SPEARFISH — For the first time in its 15-year tenure as a summertime event series in Spearfish, Downtown Friday Nights will not kick off this June.
“We postpone due to weather quite frequently,” said Nathan Hoogshagen, executive director for the Spearfish Downtown Business Association (SDBA), the organization responsible for putting on the event. “As far as taking a whole chunk out like this, yes, I would say this is the first time that we’ve looked at taking an entire month of the event out, due to some unforeseen circumstance.”
Each year, the SDBA applies for a street closure permit from the city to block off a section of Main Street every Friday night for the 13-week event series, which usually features a stage for bands as well as food and merchandise vendors lining the street. This year, due to concerns over the COVID-19 pandemic, the city did not approve the street closure.
Downtown Friday Nights grew out of First Fridays, a monthly event that started in 2005.
“We just thought it would be prudent not to have city sponsored large events at this time,” Spearfish Mayor Dana Boke said of the city’s decision not to allow the closure. “Festival in the Park they did cancel, and that’s a hard one to take too because it really is a celebration of summer in Spearfish.”
“The city decided to not approve our street closure request for the month of June (this year),” he said. “We decided, as a board, to not appeal the decision to city council and to just move forward with July and August.”
Hoogshagen said he and the president of the SDBA board met with city officials, including Boke, to discuss whether any measures could be taken to help mitigate the concerns over hosting a large gathering of people, such as forgoing bouncy houses, and trying to enforce seating requirements and social distancing.
“Because of the CDC recommendations and guidelines and then Gov. (Kristi) Noem’s guidelines with larger events, the city didn’t really want to budge much on not having the event in June. And so we didn’t really want to push that hard with them. We didn’t feel it appropriate or wise to do that at this point in time,” he said. “The first concern for us is the safety of the community, and we decided that that would be too hard to police and we wanted to make the best decision for the community.”
Hoogshagen said it was a very difficult decision not to hold any events for the month of June, particularly with so many other communities canceling their summertime events.
“We know that our community is going to need something to rally around. So it was a very hard decision for us to make,” he said. “We also have a lot of vendors that rely on income from Downtown Friday Nights to continue to make a living and feed their families.”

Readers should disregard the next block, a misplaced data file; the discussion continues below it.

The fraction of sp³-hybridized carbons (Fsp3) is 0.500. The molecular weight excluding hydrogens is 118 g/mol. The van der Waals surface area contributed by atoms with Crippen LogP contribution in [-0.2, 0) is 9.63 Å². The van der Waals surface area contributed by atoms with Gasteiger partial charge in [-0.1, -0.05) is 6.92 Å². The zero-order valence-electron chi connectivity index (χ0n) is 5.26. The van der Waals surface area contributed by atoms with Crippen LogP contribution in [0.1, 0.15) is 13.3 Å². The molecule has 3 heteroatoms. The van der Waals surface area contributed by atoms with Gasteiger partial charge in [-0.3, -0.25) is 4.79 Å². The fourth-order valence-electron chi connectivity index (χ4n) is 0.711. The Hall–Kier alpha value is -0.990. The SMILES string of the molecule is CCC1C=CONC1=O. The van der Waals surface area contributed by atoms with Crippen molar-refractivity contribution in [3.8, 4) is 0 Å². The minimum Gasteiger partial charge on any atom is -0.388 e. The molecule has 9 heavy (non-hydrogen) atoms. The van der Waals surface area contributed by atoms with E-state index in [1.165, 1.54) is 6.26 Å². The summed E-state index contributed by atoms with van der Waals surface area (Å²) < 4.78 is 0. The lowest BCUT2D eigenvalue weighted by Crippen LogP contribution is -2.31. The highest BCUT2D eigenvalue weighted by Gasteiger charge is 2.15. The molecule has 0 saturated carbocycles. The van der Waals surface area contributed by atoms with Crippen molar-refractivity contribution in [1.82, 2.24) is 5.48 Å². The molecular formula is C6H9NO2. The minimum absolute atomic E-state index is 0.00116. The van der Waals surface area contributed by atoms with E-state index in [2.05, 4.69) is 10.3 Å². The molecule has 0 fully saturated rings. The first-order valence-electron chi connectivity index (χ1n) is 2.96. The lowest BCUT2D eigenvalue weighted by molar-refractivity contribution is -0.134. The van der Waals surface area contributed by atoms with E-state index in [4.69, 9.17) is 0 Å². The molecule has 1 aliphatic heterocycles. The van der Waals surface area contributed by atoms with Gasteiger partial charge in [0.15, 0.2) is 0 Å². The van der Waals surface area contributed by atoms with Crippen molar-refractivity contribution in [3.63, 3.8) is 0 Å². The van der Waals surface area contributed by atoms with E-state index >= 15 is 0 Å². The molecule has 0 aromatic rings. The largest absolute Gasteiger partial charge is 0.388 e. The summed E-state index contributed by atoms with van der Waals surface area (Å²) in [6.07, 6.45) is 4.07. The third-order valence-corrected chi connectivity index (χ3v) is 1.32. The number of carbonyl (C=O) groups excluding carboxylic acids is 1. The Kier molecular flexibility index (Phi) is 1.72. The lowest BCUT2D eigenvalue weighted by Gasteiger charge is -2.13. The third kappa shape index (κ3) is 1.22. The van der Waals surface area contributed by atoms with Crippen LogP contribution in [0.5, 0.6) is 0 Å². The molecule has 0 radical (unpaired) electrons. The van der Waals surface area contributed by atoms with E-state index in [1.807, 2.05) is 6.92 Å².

Boke reiterated Hoogshagen’s statement.
“We all deserve to have some fun and this has been quite the year. But you have to weigh that against protecting people and making sure that our community is safe for everyone.”
Although there will be no events scheduled for the month of June, Hoogshagen said SDBA is planning to pick things back up in July and August.
“What we were told was that we can make plans, but we need to hold on to them loosely,” he said with a good-humored laugh. “At the end of the day we felt it was the best decision to postpone at least the month of June and be very hopeful that we’re able to move forward in July and August.”
One other hurtle SDBA has run into this year is funding.
“A lot of our corporate sponsors have given their funding to COVID relief, and so we’ve had some of our major corporate donors back out,” Hoogshagen said.
Taking the month of June off will ultimately help offset the cost of the event series, which Hoogshagen said can run upwards of $60,000 to put on, but he said they’re still on the lookout for anyone looking to help sponsor the event.
“We would still welcome any other sponsors if people or businesses wanted to come in and just help us pay for one of the bands … but all in all I think we kind of have everything worked out to where it’s going to do what we want it to do,” he said.
Hoogshagen said the safety and well being of the community will ultimately be the deciding factor in any decisions made the SDBA moving forward, but just as important is peoples comfort in these trying and stressful times.
“If people want to wear masks, please wear masks; if you feel sick, please don’t come downtown; if you’re not comfortable shopping downtown, check out our businesses online, see what other options we have for delivery and take out and some of that kind of stuff,” he said. “We want our community to be safe, just like everyone else.”
Boke said with communities reopening to the public and welcoming tourists back into the Black Hills, it’s important for folks to remember that our communities have been lucky so far, but we are not immune to threat of a COVID-19 outbreak.
“People come to Spearfish, and they come to Deadwood, and they come to Lawrence County for many reasons,” she said. “(We’re) just taking it slow and seeing what the impact of tourism will be, what the impact of opening up restaurants and people moving around more and what that will be before we jump into the larger events within our city.”
This story has been edited to clarify when the eve began.
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